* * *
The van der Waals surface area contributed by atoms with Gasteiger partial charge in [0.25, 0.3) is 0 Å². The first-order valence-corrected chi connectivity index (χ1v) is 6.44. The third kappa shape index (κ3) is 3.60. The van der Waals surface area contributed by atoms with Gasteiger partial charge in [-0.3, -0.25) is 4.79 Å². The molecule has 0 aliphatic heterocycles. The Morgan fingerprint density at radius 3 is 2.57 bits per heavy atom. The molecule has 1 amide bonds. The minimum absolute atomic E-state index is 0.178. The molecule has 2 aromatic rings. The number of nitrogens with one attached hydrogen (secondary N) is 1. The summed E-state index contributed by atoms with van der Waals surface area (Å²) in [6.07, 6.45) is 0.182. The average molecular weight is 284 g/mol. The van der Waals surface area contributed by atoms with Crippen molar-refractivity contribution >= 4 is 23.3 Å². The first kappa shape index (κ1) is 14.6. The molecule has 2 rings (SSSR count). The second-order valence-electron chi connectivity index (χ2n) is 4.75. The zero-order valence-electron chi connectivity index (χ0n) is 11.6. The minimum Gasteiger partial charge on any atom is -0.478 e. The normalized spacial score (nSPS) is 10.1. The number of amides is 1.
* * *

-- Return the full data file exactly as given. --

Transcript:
The van der Waals surface area contributed by atoms with Gasteiger partial charge in [0.25, 0.3) is 0 Å². The first-order valence-corrected chi connectivity index (χ1v) is 6.44. The third kappa shape index (κ3) is 3.60. The van der Waals surface area contributed by atoms with Gasteiger partial charge in [-0.3, -0.25) is 4.79 Å². The molecule has 0 aliphatic heterocycles. The Morgan fingerprint density at radius 3 is 2.57 bits per heavy atom. The molecule has 1 amide bonds. The minimum absolute atomic E-state index is 0.178. The molecule has 2 aromatic rings. The number of nitrogens with one attached hydrogen (secondary N) is 1. The summed E-state index contributed by atoms with van der Waals surface area (Å²) in [6.07, 6.45) is 0.182. The average molecular weight is 284 g/mol. The van der Waals surface area contributed by atoms with Crippen molar-refractivity contribution >= 4 is 23.3 Å². The first kappa shape index (κ1) is 14.6. The molecule has 2 rings (SSSR count). The second-order valence-electron chi connectivity index (χ2n) is 4.75. The zero-order valence-electron chi connectivity index (χ0n) is 11.6. The minimum Gasteiger partial charge on any atom is -0.478 e. The normalized spacial score (nSPS) is 10.1. The number of amides is 1.